4. Anticipate thin areas

Rivers with current and very large lakes freeze over later (if at all) and with more variation in thickness than smaller lakes. In light of this, they require a more advanced set of assessment and rescue techniques. 

While smaller lakes tend to form more uniform ice sheets, there are several factors that can cause variation in thickness. Underwater springs or current from a river inlet or outlet can cause thinner ice than the surrounding area, or even keep an area ice-free throughout the winter.

Fish can stir up warmer water from the bottom of a deep lake, and air bubbles from decomposing matter can also carry warmer water to the surface.

Wind and sun exposure can keep a section ice-free for longer than shaded, less exposed areas, resulting in thinner ice once it forms. At the edge of a lake, the ice cover can sometimes pull away from the shoreline, leaving a narrow band of open water and often thinner ice along the shore.

Connect with locals when possible to get an idea of current ice conditions and known springs. Test ice thickness and quality often.

5. Understand crack anatomy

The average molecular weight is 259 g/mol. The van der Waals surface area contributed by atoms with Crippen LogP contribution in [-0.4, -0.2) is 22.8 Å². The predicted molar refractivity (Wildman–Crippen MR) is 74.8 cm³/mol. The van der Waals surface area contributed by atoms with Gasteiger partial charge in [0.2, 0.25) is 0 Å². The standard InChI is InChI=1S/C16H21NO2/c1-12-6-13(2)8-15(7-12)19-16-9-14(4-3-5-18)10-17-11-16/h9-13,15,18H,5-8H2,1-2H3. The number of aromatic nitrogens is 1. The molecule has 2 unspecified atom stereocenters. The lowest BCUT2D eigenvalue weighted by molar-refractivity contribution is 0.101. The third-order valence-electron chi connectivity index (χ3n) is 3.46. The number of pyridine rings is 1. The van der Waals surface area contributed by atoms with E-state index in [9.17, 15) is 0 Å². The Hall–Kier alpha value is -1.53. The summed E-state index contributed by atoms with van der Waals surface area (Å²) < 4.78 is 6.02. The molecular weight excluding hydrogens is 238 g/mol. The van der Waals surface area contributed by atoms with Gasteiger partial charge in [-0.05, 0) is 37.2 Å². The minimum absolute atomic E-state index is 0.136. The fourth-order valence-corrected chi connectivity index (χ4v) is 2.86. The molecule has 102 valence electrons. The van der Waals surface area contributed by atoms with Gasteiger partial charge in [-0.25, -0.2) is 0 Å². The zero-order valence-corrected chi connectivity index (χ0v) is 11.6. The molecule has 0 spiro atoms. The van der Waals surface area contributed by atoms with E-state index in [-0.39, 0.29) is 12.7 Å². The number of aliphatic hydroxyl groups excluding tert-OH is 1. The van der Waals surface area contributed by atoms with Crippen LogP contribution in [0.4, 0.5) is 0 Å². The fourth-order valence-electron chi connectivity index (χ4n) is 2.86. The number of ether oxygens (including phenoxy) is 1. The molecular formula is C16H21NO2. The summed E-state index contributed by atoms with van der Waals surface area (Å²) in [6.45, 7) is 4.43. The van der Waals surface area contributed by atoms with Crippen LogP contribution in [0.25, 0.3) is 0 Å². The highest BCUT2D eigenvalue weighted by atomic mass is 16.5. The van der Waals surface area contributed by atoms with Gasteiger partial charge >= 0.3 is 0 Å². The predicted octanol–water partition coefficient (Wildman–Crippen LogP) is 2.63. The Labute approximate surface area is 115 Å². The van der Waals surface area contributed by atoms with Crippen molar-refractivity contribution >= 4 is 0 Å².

Some cracks are signs that an ice sheet is thickening and strengthening, while others are a warning sign that it’s time to get off the ice. Sorting cracks into low, medium and high concern categories is a good starting point for learning crack anatomy.

Low concern

  • A crack that runs partway through the ice sheet is called a dry crack, and is of low concern. 
  • A wet crack, which runs the full thickness of the ice sheet, is of low concern if it is narrow (no wider than a skate blade) and does not intersect with another wet crack. Cross wet cracks at a right angle.
  • A single crack that forms as a result of a load on the ice (eg. a person or a vehicle) is generally of low concern, though it should prompt a more thorough ice assessment.

Medium concern

  • Anytime two wet cracks intersect, the structure of the ice sheet is weakened. Avoid the intersection point and cross each crack at a right angle.
  • A wet crack can widen, exposing an open channel of water, which will then re-freeze. Check the thickness of this new ice before crossing.